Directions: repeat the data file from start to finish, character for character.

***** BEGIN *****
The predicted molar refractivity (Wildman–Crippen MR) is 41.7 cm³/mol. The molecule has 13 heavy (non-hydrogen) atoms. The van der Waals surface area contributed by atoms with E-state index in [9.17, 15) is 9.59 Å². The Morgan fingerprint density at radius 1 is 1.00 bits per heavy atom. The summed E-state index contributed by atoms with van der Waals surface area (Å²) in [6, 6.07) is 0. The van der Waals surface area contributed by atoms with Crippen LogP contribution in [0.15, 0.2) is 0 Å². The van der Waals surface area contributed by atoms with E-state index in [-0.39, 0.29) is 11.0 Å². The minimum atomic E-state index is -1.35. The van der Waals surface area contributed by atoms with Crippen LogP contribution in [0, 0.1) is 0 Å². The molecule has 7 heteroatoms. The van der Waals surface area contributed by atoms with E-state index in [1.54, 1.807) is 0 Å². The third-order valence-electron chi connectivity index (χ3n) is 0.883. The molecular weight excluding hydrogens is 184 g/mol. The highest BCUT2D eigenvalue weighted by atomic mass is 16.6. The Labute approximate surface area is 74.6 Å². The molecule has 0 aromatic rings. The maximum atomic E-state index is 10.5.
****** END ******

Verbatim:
The predicted molar refractivity (Wildman–Crippen MR) is 41.7 cm³/mol. The molecule has 13 heavy (non-hydrogen) atoms. The van der Waals surface area contributed by atoms with E-state index in [9.17, 15) is 9.59 Å². The Morgan fingerprint density at radius 1 is 1.00 bits per heavy atom. The summed E-state index contributed by atoms with van der Waals surface area (Å²) in [6, 6.07) is 0. The van der Waals surface area contributed by atoms with Crippen LogP contribution in [0.15, 0.2) is 0 Å². The van der Waals surface area contributed by atoms with E-state index in [-0.39, 0.29) is 11.0 Å². The minimum atomic E-state index is -1.35. The van der Waals surface area contributed by atoms with Crippen LogP contribution in [0, 0.1) is 0 Å². The molecule has 7 heteroatoms. The van der Waals surface area contributed by atoms with E-state index in [1.54, 1.807) is 0 Å². The third-order valence-electron chi connectivity index (χ3n) is 0.883. The molecular weight excluding hydrogens is 184 g/mol. The highest BCUT2D eigenvalue weighted by atomic mass is 16.6. The Labute approximate surface area is 74.6 Å². The molecule has 0 aromatic rings. The maximum atomic E-state index is 10.5.